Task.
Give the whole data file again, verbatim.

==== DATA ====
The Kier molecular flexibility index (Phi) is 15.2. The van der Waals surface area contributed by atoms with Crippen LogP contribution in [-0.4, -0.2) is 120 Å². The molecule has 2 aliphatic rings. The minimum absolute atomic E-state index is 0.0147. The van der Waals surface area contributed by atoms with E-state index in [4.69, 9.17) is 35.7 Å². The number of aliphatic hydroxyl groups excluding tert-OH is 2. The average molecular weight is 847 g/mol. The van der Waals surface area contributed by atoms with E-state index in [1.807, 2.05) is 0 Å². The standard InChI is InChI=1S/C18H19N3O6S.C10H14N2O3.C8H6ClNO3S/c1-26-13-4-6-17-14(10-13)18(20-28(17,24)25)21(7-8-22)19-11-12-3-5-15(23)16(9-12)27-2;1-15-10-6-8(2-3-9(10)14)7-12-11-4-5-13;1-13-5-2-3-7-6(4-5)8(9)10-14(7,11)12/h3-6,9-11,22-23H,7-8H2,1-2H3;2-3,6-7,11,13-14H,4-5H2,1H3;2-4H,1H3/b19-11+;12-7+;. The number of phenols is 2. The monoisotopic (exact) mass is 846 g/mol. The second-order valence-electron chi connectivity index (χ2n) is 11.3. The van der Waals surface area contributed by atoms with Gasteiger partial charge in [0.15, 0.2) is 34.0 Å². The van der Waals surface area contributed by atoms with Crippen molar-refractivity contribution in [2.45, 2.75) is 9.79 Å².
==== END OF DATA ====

The Kier molecular flexibility index (Phi) is 15.2. The van der Waals surface area contributed by atoms with Crippen LogP contribution in [-0.4, -0.2) is 120 Å². The molecule has 2 aliphatic rings. The minimum absolute atomic E-state index is 0.0147. The van der Waals surface area contributed by atoms with E-state index in [4.69, 9.17) is 35.7 Å². The number of aliphatic hydroxyl groups excluding tert-OH is 2. The average molecular weight is 847 g/mol. The van der Waals surface area contributed by atoms with E-state index in [1.807, 2.05) is 0 Å². The standard InChI is InChI=1S/C18H19N3O6S.C10H14N2O3.C8H6ClNO3S/c1-26-13-4-6-17-14(10-13)18(20-28(17,24)25)21(7-8-22)19-11-12-3-5-15(23)16(9-12)27-2;1-15-10-6-8(2-3-9(10)14)7-12-11-4-5-13;1-13-5-2-3-7-6(4-5)8(9)10-14(7,11)12/h3-6,9-11,22-23H,7-8H2,1-2H3;2-3,6-7,11,13-14H,4-5H2,1H3;2-4H,1H3/b19-11+;12-7+;. The number of phenols is 2. The monoisotopic (exact) mass is 846 g/mol. The second-order valence-electron chi connectivity index (χ2n) is 11.3. The van der Waals surface area contributed by atoms with Gasteiger partial charge in [0.15, 0.2) is 34.0 Å². The van der Waals surface area contributed by atoms with Crippen molar-refractivity contribution in [2.45, 2.75) is 9.79 Å².